Last Wednesday, as I worked from home I watched the talking heads on various news channels continue to repeat the same news nugget from the Japan crisis throughout the day. This began around 8:30am and continued till I was ready to fall asleep in the evening. I’m a news junkie. I’m also a data junkie. The 24-hour news cycle does not afford one the luxury of the other.
News outlets aren’t capable of reporting multiple points of data in a quick and efficient manner. I wanted more than infographics, diagrams, and looped videos of the tsunami. I wanted to know how much radiation was affecting the various parts of Japan. I wanted to know if there were better photos of reactor 4, and as a resident of Portland, Oregon, I wanted to hear an extended academic discussion with various points of view about the possibility of radiation reaching the west coast. Talking heads telling me that there was nothing to worry only made me wonder more. What were the criteria for me to be concerned? At what point should an event in Japan trigger a response from me in Portland? And what was the amount of time in between the two? Was it seven days or 36 hours? Did the radiation need to get into the lower atmosphere, or would ground radiation reach us on the west coast? And why did the US Navy move their ships that were hundreds of miles away from Japan?
I decided to channel this near-paranoia (my friends would say definite paranoia) into something positive. I wanted to gather all the information that the talking heads did not have time to talk about. I wanted to create a site so simple and easy to use that it would allow anyone the ability to check and see if all things were clear. And I wanted to invite experts to participate in the analysis and debate of such data.
I drew two simple sketches and sent them to David. I asked him – “can we do this?” – not as a question of technical scope but more of a gut-check against my continued near-paranoia. He was jazzed. Later that evening, we had our first designs.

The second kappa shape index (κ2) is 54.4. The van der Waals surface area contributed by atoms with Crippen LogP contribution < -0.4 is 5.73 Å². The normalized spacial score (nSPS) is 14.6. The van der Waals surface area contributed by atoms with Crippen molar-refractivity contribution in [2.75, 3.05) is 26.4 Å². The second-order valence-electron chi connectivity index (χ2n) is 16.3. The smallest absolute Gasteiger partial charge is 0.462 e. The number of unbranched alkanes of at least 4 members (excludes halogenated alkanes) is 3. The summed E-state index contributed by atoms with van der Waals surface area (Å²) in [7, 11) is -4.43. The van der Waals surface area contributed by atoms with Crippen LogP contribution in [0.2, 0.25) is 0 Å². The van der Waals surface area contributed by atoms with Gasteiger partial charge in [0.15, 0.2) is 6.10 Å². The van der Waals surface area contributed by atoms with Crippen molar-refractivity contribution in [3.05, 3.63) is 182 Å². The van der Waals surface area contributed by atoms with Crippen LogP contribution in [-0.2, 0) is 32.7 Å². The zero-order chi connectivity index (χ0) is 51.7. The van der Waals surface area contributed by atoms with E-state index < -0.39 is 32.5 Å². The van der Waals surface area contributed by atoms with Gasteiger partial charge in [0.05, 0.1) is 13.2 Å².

We met with our development team the next morning. We jammed on the technical details needed to build this site. We thought there was something noble to the notion of having people purchase their own detection devices and post data. The word crowdsourced has been used to describe this. We started building a database to capture this data. I jumped into the research of the half-dozen radiation units and what they meant. That was Thursday.
On Friday, my research and inquiries led me to some really awesome people. My friend Surj introduced me to Aaron Huslage, an NC-based sys-admin / disaster relief specialist. We’ve nicknamed him “The Great Enabler” as he’s introduced us to about a dozen altruistic people connected to even more people. (Half the list of the Thank You credits on RDTN.org came via Aaron). In our discussions, we realized we needed more than crowdsourced data. We needed to pull in feeds of data already being generated. Others out there were doing this, but not in a centralized fashion.
Pivot point. It wasn’t about crowdsourcing. It was about aggregating, validating, and analyzing.
On Saturday we launched. Sean Bonner and Joi Ito tweeted and wrote about the site. It took off and we realized a couple of mistakes in our database queries and units, which we fixed asap. It has taken off since, introducing me to amazing people throughout the world. Engineers in Germany are helping us source our feeds. Some hackers in Russia are offering us up data. This morning, I woke up at 7am (early for me) and Skyped with a scientist in Tokyo who is helping provide feeds, data, translations and analysis. Others have followed suit.
We are half-way through aggregating. We have more feeds to add. Up next is validating and analyzing. And a kickstarter project to get some home-brewed detection devices out to Japan and the west coast of the US.
72 hours from concept to launch. 48 hours since launch. Countless people to thank, and tens of thousands of visitors from over 130 countries. Not a single ad dollar spent. This is product development, and this is the happiest I’ve been in a really long time.